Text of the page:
An article in yesterday's Observer reckons that one-fifth of British employers now check Facebook or MySpace before taking on new employees to see if they have sites with anything insalubrious on them. Like songs about the glories of the trade union movement or something.

You'd think, wouldn't you, that a person was free to do what they bloody well pleased in their private time. You'd think. Sadly, we don't live in that kind of world anymore. Employers don't just have the right to judge your employment history when they're thinking of taking you on. Seems they have assumed the right to judge your politics and your moral character as well.

My own field of money work, "social care", as it's delightfully called, even issues you with a code of conduct that says you are a representative of your company at all times, even when you're not at work. We debated it at a training session once and I was the only one in the group who could see anything wrong with that.

Let me tell you most assuredly, whoever might be looking on, I represent only me when I leave work and start the long bus ride home. If you don't like that let's discuss it in the public arena so that everybody can see what presumptuous usurping wolves you have become. Then we might have a chance of restoring a little sanity in the employment world.

Sunday, November 11, 2007

norman mailer
one more roaring voice
is quiet.
the shits are winning
don't deny it.

Saturday, November 10, 2007

Doing Something About It

People get trapped in dualistic thinking. Them Buddhists'll tell you it's a Western disease.

In these paranoid and simplistic times let me reassure you. Just because I say we should do something about the materialistic trap we're in here in the good old United Kingdom of America, nobody should assume I'm advocating terrorism or some kind of return to Communism. I hate fundamentalist Muslims as much as I hate fundamentalist Christians (they're really two sides of the same obnoxious and dangerous coin anyhoo). And it's the Communists who are putting fucking plastic panda waste bins or whatever it is all over the Delly Lama's palace in Lhasa. A pox on those evil bastards! (Somebody I know with a few brains says the Chinese Commies aren't really Commies anymore because they're realising the virchues of capitalism. Which they kind of are in Hong Kong etc. But if I were writing this in Beijing my computer wouldn't even let me, 'cos of the Government insisting Microsoft create programmes that censor blogs with political commentary.) (Let them free Tibet first, I say, then we'll talk about how much progress they've made.)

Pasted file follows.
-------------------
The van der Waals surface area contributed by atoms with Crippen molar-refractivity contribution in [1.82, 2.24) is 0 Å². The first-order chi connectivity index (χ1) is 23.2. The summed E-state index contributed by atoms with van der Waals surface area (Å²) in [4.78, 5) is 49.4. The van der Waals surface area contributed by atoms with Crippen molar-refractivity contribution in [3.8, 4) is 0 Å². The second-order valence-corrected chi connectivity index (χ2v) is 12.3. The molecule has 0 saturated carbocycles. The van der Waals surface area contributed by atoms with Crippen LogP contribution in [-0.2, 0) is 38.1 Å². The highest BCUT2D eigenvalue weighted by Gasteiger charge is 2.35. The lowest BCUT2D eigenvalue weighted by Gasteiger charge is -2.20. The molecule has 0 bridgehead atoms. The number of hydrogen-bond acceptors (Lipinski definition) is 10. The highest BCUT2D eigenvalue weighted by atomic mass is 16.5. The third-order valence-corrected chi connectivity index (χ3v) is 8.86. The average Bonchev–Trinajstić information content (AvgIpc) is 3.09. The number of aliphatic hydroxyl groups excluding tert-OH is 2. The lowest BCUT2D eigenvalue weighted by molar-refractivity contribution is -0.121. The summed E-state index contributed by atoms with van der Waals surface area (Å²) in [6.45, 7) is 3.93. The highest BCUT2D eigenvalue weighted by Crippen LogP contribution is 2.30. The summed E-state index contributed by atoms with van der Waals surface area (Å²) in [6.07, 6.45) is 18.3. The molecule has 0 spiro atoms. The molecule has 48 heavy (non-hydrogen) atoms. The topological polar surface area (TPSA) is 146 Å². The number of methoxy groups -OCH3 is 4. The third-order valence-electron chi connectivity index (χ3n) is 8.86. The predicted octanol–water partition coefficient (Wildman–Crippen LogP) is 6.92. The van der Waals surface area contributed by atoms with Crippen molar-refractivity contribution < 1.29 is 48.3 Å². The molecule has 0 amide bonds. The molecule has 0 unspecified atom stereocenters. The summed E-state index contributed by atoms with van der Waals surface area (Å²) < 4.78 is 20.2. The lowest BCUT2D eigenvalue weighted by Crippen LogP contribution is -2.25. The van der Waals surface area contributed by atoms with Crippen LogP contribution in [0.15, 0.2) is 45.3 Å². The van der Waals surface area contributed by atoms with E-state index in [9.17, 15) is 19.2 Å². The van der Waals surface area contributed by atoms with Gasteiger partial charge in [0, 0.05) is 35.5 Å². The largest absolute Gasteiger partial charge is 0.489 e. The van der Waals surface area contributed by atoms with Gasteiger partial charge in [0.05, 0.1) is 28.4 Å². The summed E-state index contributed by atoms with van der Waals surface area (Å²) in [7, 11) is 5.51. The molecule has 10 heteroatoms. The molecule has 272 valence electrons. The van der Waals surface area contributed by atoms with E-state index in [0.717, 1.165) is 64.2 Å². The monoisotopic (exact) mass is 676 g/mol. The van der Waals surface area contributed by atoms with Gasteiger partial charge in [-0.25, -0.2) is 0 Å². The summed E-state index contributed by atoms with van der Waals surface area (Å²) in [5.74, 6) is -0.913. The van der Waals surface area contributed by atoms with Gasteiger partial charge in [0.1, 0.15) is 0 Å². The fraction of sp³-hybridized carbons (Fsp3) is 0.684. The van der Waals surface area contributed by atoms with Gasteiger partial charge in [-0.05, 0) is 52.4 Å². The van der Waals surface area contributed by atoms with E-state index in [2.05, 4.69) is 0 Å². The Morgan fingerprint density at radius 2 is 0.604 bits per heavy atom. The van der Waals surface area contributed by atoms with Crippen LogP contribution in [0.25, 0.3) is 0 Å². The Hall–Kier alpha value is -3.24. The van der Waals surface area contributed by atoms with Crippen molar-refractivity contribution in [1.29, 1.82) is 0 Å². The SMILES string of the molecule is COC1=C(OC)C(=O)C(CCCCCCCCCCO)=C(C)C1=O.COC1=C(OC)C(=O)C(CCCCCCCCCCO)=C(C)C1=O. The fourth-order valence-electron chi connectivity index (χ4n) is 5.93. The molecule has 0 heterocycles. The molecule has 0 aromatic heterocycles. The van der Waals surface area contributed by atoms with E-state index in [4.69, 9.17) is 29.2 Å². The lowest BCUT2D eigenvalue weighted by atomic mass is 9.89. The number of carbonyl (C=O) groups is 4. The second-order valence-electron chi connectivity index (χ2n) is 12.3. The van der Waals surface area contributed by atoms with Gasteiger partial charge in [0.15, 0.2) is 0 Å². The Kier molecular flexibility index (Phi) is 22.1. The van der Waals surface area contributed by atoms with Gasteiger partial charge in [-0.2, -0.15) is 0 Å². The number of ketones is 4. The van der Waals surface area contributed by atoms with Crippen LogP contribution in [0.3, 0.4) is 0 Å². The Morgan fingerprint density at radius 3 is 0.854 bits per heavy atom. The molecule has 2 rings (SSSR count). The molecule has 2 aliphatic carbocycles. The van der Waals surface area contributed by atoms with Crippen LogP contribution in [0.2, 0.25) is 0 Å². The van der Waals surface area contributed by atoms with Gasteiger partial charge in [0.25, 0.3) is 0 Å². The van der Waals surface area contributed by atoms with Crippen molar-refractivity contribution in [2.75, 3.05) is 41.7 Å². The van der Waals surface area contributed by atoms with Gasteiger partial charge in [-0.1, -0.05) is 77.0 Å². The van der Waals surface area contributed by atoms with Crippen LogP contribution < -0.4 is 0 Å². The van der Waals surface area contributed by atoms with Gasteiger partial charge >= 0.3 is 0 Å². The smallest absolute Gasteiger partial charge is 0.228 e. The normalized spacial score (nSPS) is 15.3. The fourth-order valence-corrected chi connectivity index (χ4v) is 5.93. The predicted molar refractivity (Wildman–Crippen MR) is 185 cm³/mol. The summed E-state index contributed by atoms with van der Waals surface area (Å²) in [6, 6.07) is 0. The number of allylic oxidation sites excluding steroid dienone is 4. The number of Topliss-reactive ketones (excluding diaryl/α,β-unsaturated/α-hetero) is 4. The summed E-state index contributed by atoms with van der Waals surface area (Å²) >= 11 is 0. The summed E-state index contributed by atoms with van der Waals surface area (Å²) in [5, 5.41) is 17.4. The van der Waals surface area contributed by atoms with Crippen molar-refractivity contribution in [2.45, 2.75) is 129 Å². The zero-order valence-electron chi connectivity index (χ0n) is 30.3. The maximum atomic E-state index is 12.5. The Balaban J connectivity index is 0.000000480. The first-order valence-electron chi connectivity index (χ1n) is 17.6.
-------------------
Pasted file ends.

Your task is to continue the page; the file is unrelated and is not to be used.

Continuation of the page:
So what am I advocating when I talk about "doing something about it"? Read between the lines, dear people. Get someone to buy you a Gary Snyder or an Edward Abbey book for Christmas. Join a union. Turn off the television. Throw away your KSwiss trainers and go buy footwear from Shoezone. This will be a start.

Friday, November 09, 2007

All Good?

Readers may have noticed a slightly negative drift here in the last few posts. Well, that's life. A young friend of mine always hits you with the mantra "It's all good" whenever you're feeling down, but sometimes it ain't all good. I've watched a fair few friends of mine get royally screwed by life and the system this year, and fighting back side by side with them as they have fought side by side with me tends to wear you out and make the bile rise in your throat. They really do have us by the nuts, you know. But until enough of us are ready to do something about it nothing is going to change.

Sunday, November 04, 2007

Life In England

The scales of justice are tipped only by coin.
The old lady herself has poor vision easily obscured by the glare from gold rings and Rolex watches.
This is the legacy of Margaret Thatcher.
In England, the wealthy will always win.
The company will always beat the worker.
Don't believe me? When was the last time you went out?